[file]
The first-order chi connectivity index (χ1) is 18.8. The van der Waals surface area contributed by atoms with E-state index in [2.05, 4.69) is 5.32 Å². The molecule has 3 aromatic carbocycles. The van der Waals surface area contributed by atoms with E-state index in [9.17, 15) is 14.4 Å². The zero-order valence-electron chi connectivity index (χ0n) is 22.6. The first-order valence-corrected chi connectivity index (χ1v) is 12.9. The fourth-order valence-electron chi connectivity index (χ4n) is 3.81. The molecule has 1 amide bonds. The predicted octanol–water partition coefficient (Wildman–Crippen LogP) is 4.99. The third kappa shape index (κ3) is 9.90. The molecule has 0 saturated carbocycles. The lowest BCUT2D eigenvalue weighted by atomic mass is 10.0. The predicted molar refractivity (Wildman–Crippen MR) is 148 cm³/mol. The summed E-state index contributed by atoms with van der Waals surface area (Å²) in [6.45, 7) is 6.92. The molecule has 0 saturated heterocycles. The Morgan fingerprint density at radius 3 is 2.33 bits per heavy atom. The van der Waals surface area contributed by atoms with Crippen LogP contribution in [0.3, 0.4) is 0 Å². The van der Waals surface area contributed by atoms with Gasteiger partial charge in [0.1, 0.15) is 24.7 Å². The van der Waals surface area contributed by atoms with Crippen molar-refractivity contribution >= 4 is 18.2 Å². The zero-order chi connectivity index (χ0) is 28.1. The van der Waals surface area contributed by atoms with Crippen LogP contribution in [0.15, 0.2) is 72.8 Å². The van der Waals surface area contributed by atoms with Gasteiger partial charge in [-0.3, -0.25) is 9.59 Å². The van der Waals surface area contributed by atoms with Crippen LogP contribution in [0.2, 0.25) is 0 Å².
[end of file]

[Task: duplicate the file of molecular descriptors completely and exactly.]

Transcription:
The first-order chi connectivity index (χ1) is 18.8. The van der Waals surface area contributed by atoms with E-state index in [2.05, 4.69) is 5.32 Å². The molecule has 3 aromatic carbocycles. The van der Waals surface area contributed by atoms with E-state index in [9.17, 15) is 14.4 Å². The zero-order valence-electron chi connectivity index (χ0n) is 22.6. The first-order valence-corrected chi connectivity index (χ1v) is 12.9. The fourth-order valence-electron chi connectivity index (χ4n) is 3.81. The molecule has 1 amide bonds. The predicted octanol–water partition coefficient (Wildman–Crippen LogP) is 4.99. The third kappa shape index (κ3) is 9.90. The molecule has 0 saturated carbocycles. The lowest BCUT2D eigenvalue weighted by atomic mass is 10.0. The predicted molar refractivity (Wildman–Crippen MR) is 148 cm³/mol. The summed E-state index contributed by atoms with van der Waals surface area (Å²) in [6.45, 7) is 6.92. The molecule has 0 saturated heterocycles. The Morgan fingerprint density at radius 3 is 2.33 bits per heavy atom. The van der Waals surface area contributed by atoms with Crippen LogP contribution in [0.3, 0.4) is 0 Å². The van der Waals surface area contributed by atoms with Gasteiger partial charge in [0.1, 0.15) is 24.7 Å². The van der Waals surface area contributed by atoms with Crippen molar-refractivity contribution >= 4 is 18.2 Å². The zero-order chi connectivity index (χ0) is 28.1. The van der Waals surface area contributed by atoms with Crippen LogP contribution in [0.15, 0.2) is 72.8 Å². The van der Waals surface area contributed by atoms with Gasteiger partial charge in [-0.3, -0.25) is 9.59 Å². The van der Waals surface area contributed by atoms with Crippen LogP contribution in [0.2, 0.25) is 0 Å².